It is really a different group on stage. We don't perform often, but truly enjoy doing that as much as possible. The music has a completely different energy live that is seldom captured on our albums. If you heard us live you might say we played much more aggressively and had an energy to our performance that you might not have expected. Fans always tell us that we appear to be having a lot of fun on stage, and we can tend to be a little goofy – in the same way Rush seems to be these days. We have a blast on stage and love to interact with each other and the audience.
Listening to your music, I had the impression of suddenly finding myself in my teens, finding the indelible marks of some of my favorite bands (YES, ELP, Gentle Giant) combined with something original, which I call the brand of Glass Hammer: how and how much you have been influenced by the musicians of the past, some still at work?
We do reference this band or that band when writing music for our albums, usually bands from 35 or 40 years ago who have long since abandoned their love for progressive rock. We have never tried to be truly progressive, as our love for the genre is rooted in the seventies – so we are more retro than progressive. That being said, we have managed to develop a very distinctive Glass Hammer sound that I think prog fans around the world instantly recognize. We would never be mistaken for another group. I'm very glad you noticed our “brand”!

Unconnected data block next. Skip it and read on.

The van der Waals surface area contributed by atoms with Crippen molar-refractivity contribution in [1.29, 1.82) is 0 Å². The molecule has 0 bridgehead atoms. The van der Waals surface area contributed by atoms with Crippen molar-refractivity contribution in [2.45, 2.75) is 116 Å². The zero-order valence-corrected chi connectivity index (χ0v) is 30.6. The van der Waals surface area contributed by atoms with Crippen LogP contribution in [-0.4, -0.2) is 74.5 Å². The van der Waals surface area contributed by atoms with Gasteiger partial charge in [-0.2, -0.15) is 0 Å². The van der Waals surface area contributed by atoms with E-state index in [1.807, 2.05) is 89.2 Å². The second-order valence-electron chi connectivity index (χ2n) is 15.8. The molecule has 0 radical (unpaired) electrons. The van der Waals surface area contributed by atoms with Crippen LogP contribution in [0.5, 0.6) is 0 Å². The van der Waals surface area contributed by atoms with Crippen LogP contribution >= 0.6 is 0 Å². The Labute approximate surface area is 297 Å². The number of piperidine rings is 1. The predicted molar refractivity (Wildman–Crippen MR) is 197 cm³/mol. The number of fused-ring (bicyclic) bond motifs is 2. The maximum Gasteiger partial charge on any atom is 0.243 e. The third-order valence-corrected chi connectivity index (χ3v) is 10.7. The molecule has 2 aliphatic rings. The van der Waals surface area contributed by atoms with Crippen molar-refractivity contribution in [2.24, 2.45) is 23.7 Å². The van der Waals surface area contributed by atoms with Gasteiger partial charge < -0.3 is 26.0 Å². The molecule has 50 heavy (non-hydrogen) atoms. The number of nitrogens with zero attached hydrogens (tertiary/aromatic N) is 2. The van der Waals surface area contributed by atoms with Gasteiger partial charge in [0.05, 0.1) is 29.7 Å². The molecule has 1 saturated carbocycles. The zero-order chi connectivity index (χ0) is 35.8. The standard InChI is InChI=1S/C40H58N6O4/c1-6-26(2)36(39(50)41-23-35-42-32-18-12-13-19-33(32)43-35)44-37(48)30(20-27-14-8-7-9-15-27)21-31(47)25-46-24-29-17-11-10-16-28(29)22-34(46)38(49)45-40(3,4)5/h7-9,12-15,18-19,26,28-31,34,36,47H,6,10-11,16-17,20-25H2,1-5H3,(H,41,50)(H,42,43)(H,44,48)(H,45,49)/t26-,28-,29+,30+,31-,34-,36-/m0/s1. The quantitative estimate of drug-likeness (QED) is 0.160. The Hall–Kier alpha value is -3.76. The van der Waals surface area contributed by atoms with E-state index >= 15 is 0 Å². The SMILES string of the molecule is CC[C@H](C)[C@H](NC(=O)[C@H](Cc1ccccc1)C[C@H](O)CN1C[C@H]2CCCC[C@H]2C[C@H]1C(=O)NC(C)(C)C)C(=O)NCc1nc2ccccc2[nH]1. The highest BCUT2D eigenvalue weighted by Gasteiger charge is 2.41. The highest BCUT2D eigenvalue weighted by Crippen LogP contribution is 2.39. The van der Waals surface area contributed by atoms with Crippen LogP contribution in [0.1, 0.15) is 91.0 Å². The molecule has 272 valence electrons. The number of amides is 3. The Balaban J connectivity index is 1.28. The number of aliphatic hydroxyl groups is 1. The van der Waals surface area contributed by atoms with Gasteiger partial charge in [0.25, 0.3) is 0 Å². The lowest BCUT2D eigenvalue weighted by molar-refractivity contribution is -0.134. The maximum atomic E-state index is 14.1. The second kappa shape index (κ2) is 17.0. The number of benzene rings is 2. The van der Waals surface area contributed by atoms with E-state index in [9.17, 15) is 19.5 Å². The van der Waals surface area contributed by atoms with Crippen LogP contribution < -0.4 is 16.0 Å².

What do you think about the state of the music - between talent and businnes - in your country?
We are in the music business here, producing artists and songwriters. This being the case, I rarely have the time to listen to much beyond the projects we are working on. I think for the most part, the business of music is in a dismal state here and elsewhere. There is a lot of great talent everywhere I look, but most artists have no idea how to promote their music – so it gets lost in all the noise. If you can write and record a brilliant album but lack the ability to promote it, well, it will go nowhere and your efforts are wasted. That is true everywhere I imagine.
Where do you get inspiration for the lyrics of your album? Can be considered conceptual?